Q: Will the economic impact of the forthcoming COVID-19 recession mirror that of 2008-2009? If not, how will it impact higher education differently? What should I be doing to prepare for the fall?
History tells us that higher education enrollment grows during a recession, particularly for adult learners and graduate students. Higher education is seen as a refuge from economic hardship and a chance to re-tool. Schools welcome increased demand because other sources of funds–state budgets, endowments, and philanthropy–tend to weaken during downturns.
A few things are different this time. First, the economic strain will likely be much worse than 2008. Second, so long as COVID-19 remains a threat, online learning is the default option. Third, in relative terms, higher education is more expensive than it was a decade ago. Fourth, there are many more informal and non-traditional learning options available, such as MOOCs.
If federal stimulus matches the scale of the downturn–whether propping up schools, employers, consumers, or some combination of these–the normal counter-cyclical pattern should play out. But if the stimulus falls short, many consumers may turn to more affordable education options that fall outside conventional colleges and price points. If the federal government opts to expand Title IV to non-traditional providers offering short programs to help consumers get back on their feet, that will depress demand for degree programs.
In terms of delivery mode, adult learners and graduate students/prospects should be relatively content with online learning as the default. These populations have already embraced this modality in large numbers. For traditional-aged undergraduates, and any program with a value proposition defined by in-person study, the prospect of remote instruction for fall 2020 risks lots of students deferring or suspending enrollment and opting for low-priced credits at schools experienced with online. Why pay top dollar at a school that is relatively clueless about online learning? Better to earn transferable credits and re-enroll at the original school when things are back to normal. Insofar as the pandemic severely curtails work and travel alternatives to college, it seems unlikely that traditional-aged students will forego college altogether this fall.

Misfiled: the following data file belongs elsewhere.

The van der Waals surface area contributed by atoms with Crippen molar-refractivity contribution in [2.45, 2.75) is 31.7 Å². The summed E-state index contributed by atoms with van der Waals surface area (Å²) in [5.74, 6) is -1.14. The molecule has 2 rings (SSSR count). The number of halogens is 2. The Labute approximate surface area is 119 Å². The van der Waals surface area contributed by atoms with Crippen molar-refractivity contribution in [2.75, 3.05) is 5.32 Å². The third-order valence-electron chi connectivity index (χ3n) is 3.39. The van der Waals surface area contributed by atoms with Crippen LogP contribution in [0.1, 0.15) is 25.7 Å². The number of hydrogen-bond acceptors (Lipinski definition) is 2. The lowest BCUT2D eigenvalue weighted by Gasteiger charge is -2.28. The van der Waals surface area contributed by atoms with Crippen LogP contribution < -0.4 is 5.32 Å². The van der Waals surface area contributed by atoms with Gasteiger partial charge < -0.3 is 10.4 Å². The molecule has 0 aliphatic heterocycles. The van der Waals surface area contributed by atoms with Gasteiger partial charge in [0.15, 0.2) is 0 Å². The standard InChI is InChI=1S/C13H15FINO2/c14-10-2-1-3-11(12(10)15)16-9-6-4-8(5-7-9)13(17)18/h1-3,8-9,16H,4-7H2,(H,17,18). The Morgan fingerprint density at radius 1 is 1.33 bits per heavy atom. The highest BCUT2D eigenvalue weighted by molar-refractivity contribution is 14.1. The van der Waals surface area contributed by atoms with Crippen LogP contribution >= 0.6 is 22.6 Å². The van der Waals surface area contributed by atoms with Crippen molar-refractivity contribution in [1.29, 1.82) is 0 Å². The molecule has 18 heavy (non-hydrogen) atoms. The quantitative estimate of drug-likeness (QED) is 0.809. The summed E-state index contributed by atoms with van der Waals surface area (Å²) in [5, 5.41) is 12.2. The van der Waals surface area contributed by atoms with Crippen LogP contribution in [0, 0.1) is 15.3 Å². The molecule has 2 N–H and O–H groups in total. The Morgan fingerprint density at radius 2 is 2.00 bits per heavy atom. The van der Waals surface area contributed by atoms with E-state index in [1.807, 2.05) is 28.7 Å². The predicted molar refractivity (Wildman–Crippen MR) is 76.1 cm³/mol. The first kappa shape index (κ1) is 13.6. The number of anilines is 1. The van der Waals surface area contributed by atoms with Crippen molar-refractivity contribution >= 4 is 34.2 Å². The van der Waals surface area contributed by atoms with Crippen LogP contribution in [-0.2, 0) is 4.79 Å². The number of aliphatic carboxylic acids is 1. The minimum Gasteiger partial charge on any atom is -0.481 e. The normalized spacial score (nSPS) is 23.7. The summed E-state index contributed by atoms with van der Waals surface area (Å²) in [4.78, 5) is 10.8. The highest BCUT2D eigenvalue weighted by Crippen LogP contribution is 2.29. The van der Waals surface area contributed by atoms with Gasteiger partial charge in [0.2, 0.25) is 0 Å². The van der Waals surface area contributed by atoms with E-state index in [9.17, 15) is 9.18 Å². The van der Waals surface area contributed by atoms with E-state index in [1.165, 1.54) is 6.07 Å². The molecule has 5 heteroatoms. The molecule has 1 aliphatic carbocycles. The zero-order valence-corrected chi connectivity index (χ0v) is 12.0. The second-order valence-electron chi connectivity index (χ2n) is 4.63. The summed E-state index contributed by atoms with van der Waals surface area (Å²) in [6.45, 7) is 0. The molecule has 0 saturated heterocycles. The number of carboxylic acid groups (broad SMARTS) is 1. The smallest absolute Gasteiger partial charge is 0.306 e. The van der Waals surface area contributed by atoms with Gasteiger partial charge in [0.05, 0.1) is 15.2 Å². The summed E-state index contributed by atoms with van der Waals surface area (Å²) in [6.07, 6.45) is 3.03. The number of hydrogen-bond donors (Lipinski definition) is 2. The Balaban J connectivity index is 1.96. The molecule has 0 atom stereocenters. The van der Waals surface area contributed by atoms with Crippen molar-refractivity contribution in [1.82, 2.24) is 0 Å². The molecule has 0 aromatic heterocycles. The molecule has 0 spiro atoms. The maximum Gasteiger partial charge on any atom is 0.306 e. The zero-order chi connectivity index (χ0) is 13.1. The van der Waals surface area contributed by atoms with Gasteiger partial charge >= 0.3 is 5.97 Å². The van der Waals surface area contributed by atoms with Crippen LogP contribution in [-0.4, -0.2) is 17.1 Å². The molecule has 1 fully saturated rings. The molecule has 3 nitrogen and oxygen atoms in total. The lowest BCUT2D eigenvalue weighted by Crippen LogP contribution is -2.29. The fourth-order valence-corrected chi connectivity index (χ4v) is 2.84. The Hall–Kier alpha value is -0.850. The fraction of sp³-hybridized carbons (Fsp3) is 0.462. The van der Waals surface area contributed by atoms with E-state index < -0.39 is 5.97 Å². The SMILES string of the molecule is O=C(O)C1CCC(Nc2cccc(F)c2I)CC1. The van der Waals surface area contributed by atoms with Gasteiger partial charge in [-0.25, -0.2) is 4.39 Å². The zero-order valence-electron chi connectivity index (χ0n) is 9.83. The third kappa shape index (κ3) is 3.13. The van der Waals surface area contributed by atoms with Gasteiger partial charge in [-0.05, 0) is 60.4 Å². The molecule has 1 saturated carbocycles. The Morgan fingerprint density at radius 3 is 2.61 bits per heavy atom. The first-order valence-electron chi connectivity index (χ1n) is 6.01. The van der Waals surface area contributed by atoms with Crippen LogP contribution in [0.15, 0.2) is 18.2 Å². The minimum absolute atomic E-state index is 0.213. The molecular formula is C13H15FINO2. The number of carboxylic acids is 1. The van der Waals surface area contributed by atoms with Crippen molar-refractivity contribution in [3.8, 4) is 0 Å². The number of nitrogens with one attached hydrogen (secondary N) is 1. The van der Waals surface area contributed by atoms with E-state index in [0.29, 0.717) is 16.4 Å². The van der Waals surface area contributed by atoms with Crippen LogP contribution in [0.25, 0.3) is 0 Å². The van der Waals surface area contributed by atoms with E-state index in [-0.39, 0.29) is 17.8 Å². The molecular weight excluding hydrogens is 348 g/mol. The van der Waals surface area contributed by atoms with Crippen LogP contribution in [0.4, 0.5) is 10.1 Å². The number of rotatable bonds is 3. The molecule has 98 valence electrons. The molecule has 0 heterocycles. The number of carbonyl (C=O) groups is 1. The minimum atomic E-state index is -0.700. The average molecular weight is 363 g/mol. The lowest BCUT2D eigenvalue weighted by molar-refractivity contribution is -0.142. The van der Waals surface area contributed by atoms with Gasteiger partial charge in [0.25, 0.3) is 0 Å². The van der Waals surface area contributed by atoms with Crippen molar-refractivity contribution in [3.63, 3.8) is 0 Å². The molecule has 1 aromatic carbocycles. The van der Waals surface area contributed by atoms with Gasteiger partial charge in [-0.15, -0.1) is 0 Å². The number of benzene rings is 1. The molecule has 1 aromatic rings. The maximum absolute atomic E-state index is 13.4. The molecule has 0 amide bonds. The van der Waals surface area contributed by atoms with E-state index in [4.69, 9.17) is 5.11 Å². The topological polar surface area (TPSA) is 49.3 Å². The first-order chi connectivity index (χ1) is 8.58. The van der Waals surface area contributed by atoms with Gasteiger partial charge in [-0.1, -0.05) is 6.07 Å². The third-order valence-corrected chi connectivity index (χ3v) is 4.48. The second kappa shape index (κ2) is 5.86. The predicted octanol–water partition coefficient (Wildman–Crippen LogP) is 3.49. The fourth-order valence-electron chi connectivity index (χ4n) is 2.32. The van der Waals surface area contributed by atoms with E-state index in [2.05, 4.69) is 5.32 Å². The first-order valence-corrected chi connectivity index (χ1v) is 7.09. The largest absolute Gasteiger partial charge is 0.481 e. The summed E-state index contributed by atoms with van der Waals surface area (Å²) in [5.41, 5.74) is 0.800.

Schools that want to shore up their traditional-aged, undergraduate fall 2020 class need to use the time between now and then to come up with forms of online learning that are a good fit for this population. There is no point in simply replicating online learning built for adult learners.
For 18-19-year-olds, “college” means a lot more than convenient instruction. Schools have to figure out what socialization and extracurriculars look like online. If a school wants to charge normal tuition for remote instruction in fall 2020, it will have to get creative. Schools need to incent these students to want to be part of the fall 2020 semester whatever the modality. Otherwise, many students will defer or turn to cheaper online options where the experience matches the price.
More from the Wake-Up Call…
When it comes to college choice, students rarely go it alone. Behind almost every stressed-out high school student is a parent-student relationship hoping to make dreams come true. New Eduventures data shows that almost half of families (46%) begin the dreaming, exploration, and worrying as soon as high school begins. And for nearly another quarter (22%), this process begins as early as middle school.
Where are all the men? This question is currently on the minds of many enrollment officers. While male enrollment in higher education has trailed female enrollment for decades now, the pandemic widened the gender gap dramatically. The National Student Clearinghouse reported that undergraduate enrollment among male students dropped by 5.5% between spring 2020 and spring 2021, compared to a more moderate 2% decline among women.
Early Application to college has gone from a good option for students who really know what they want, to a strategic play for those who are trying to increase their odds of getting into a college.